I think I loved this canyon the most: so intimate and still, its sandstone pock-marked and covered with lichens, some black, some colorless (these turn emerald-green with rain, Josh said).
The wind and rains that easily flood slot canyons have cut and shaped these rock dunes for millennia. They cut and shape them still, and will do so for millennia more. It felt surreal to climb through one particularly picturesque opening, still incomplete, a meeting place of what once used to be two canyons. I am less than a second in their collective existence.
The canyon seemed to me then an enchanted living organism. I could spend the whole day here, watching the light change, the sky so impossibly bright over my head, listening to the breeze ruffle the sand, thinking of everything and nothing in particular.
On our way out, we found a baby rattlesnake. Josh carefully placed it outside of the canyon. The snake almost got trapped in one of the ditches, where it would be an easy prey for birds (the owls will forgive us, I hope!). This was the first time I saw a rattlesnake in the wild, so vivid, and very, very venomous.
Then, as the sun climbed to its midday peak, it was time for the grand finale: Upper Antelope Canyon. The scale, especially after Rattlesnake, was breathtaking. “The most-visited and the most-photographed slot canyon of the American Southwest,” it is open to many tour groups. Even in October, the off-season, when this canyon’s legendary sun beams seize for the year, groups of ten to fifteen people shuffle through with metronome regularity. One day I would like to see the beams, even if it means battling hundreds of stressed, perspiring strangers, but, for my first taste of this magical place, I was grateful for a less jarring introduction.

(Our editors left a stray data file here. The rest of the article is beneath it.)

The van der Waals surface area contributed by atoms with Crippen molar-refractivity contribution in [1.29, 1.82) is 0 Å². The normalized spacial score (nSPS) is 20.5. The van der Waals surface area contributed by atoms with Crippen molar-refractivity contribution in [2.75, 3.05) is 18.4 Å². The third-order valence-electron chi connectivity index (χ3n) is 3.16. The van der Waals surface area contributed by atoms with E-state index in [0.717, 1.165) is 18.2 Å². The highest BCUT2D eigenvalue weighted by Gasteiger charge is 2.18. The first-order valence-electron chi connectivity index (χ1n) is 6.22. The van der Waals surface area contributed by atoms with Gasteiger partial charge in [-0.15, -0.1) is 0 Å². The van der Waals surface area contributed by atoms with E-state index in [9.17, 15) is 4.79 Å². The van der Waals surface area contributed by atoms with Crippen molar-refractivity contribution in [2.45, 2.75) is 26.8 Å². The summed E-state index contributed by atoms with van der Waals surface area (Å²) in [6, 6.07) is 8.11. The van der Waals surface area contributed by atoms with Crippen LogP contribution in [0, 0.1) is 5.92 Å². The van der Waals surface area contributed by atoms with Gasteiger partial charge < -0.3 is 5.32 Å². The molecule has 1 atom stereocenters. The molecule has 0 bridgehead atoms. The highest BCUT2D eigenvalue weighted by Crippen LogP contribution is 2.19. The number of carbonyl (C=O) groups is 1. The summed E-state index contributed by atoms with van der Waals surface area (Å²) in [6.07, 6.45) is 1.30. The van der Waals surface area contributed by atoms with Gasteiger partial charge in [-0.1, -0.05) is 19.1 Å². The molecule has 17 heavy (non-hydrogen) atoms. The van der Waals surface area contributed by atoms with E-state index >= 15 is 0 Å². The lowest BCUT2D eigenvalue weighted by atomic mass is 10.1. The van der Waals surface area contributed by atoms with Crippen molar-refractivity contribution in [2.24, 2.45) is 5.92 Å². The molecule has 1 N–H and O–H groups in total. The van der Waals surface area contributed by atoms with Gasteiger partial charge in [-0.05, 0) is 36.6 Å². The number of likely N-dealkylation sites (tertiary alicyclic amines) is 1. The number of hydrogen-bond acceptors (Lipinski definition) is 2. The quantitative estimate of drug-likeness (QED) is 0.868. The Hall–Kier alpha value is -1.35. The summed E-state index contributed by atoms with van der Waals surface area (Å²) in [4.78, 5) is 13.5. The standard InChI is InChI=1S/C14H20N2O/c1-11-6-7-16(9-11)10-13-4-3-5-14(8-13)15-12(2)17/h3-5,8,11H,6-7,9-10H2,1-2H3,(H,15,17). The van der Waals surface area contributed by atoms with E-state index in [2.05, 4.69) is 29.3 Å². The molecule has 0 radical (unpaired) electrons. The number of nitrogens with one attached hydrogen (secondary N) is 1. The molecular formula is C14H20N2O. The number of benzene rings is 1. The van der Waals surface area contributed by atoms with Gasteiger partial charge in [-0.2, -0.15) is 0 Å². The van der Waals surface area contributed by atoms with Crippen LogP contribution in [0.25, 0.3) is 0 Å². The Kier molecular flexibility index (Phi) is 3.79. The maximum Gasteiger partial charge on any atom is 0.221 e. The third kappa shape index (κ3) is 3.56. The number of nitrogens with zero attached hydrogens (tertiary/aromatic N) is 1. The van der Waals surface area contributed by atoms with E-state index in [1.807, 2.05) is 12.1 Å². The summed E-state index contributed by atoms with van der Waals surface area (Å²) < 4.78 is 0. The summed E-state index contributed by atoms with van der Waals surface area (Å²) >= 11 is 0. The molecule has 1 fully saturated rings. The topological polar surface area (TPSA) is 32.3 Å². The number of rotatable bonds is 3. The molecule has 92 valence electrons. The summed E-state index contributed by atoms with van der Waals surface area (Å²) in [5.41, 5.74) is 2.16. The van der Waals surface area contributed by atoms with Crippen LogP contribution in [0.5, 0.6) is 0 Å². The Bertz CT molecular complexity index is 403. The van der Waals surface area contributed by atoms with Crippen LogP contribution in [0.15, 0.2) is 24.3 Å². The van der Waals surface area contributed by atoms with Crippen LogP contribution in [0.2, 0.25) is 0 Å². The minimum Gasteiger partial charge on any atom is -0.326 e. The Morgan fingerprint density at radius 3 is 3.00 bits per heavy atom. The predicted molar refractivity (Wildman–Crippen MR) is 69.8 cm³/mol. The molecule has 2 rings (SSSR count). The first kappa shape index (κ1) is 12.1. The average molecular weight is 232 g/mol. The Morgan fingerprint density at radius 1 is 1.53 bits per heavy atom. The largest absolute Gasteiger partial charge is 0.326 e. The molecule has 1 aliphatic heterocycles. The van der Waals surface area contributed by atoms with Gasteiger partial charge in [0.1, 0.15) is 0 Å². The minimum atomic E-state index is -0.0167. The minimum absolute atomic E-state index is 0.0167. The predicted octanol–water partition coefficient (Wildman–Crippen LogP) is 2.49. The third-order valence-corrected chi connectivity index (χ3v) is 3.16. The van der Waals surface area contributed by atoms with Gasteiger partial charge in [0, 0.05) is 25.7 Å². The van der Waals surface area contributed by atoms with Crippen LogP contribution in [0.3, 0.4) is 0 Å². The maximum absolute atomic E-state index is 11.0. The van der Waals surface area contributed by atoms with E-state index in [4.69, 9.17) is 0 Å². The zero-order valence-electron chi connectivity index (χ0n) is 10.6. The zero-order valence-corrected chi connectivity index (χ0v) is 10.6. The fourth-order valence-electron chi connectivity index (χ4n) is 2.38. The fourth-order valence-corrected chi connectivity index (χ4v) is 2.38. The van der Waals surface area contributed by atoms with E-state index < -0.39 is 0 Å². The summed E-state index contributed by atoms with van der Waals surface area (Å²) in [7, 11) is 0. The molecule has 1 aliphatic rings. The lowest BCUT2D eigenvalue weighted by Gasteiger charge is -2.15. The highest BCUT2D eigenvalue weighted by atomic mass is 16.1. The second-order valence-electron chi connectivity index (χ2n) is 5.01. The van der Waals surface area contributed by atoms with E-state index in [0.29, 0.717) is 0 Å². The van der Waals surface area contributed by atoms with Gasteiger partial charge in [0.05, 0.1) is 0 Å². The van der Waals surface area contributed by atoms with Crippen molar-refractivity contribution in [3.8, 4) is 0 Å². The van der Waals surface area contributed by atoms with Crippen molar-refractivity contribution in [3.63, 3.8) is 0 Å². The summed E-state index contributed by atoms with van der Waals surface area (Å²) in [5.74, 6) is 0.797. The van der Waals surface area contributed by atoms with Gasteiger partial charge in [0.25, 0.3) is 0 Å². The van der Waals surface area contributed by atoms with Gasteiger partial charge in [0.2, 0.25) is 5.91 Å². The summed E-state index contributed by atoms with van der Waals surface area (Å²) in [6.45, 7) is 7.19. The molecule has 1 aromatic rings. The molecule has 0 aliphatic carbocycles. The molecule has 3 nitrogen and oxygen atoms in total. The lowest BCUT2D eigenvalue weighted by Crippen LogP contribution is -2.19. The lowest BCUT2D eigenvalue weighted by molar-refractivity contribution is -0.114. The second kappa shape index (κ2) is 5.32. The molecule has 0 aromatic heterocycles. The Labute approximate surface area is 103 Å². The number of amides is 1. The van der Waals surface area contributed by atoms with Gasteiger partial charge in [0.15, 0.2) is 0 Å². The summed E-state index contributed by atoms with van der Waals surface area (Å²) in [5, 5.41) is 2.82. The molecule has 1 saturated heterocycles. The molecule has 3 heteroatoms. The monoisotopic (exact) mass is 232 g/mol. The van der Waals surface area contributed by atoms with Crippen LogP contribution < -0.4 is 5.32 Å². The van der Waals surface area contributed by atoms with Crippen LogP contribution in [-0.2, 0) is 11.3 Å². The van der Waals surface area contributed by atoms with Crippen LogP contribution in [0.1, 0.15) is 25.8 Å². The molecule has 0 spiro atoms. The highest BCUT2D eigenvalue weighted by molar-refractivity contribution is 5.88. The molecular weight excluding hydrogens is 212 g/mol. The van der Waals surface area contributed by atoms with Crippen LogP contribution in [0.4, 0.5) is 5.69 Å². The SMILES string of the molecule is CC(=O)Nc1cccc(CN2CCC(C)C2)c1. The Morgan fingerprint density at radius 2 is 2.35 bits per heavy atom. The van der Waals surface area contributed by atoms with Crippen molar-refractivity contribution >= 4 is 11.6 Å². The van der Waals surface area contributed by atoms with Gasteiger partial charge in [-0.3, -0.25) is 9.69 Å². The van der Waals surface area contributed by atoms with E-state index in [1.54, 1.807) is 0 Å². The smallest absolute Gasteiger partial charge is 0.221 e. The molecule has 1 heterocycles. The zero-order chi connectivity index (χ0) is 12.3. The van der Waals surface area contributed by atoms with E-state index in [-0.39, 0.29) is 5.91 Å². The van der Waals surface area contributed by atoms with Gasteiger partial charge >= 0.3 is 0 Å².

Carole Bigthumb’s outfit seems to enjoy priority over other tours. Unlike the others, we were unhurried and even got the grandest halls of this sandstone cathedral all to ourselves for a short while. Still, voices of guides pointing out a menagerie in stone (“the alligator!” “the eagle!”) and celebrity captures (“THIS is that National Geographic cover, right there!”) carried and tempered the magic.
Because it is so much deeper, Antelope is darker than Owl and Rattlesnake, its colors more muted to a naked eye (a tripod here is a necessity).
Look up, though, and it will take your breath away.
Further into Antelope, the corridors narrowed. I felt like I was walking through a charmed labyrinth of petrified flames, grasping for me, leading me on.
Occasionally, a flurry of sand descended from the canyon’s ceiling. This is a far more persistent issue earlier in the season, our guide said–a challenge for photographers, certainly, but it does inspire beautiful pictures. In the absence of sunbeams, sand streams take center stage, and they are mesmerizing:
By 1:30 pm, our slot canyon journey came to a close. It was spellbinding, unlike anything I’ve ever seen. Adventurous Antelope runs night photography outings on occasion–something to look forward to, and I’d love to revisit the canyons in a different season. We are already planning a return in spring. I can’t wait.